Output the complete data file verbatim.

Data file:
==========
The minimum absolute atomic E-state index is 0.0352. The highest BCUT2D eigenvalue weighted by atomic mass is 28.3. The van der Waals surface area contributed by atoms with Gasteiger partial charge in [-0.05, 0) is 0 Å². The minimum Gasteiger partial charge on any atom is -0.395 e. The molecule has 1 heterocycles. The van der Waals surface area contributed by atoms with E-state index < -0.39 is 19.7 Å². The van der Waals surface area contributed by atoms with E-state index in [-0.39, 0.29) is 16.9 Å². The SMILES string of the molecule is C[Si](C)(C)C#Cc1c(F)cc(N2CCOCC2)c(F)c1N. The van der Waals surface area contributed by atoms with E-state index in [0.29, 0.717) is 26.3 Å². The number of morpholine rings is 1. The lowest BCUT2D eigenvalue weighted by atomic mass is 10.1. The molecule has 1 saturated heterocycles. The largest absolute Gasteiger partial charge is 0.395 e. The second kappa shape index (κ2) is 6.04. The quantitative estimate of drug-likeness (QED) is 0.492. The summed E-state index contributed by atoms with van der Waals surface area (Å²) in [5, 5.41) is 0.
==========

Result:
The minimum absolute atomic E-state index is 0.0352. The highest BCUT2D eigenvalue weighted by atomic mass is 28.3. The van der Waals surface area contributed by atoms with Gasteiger partial charge in [-0.05, 0) is 0 Å². The minimum Gasteiger partial charge on any atom is -0.395 e. The molecule has 1 heterocycles. The van der Waals surface area contributed by atoms with E-state index < -0.39 is 19.7 Å². The van der Waals surface area contributed by atoms with E-state index in [-0.39, 0.29) is 16.9 Å². The SMILES string of the molecule is C[Si](C)(C)C#Cc1c(F)cc(N2CCOCC2)c(F)c1N. The van der Waals surface area contributed by atoms with E-state index in [0.29, 0.717) is 26.3 Å². The number of morpholine rings is 1. The lowest BCUT2D eigenvalue weighted by atomic mass is 10.1. The molecule has 1 saturated heterocycles. The largest absolute Gasteiger partial charge is 0.395 e. The second kappa shape index (κ2) is 6.04. The quantitative estimate of drug-likeness (QED) is 0.492. The summed E-state index contributed by atoms with van der Waals surface area (Å²) in [5, 5.41) is 0.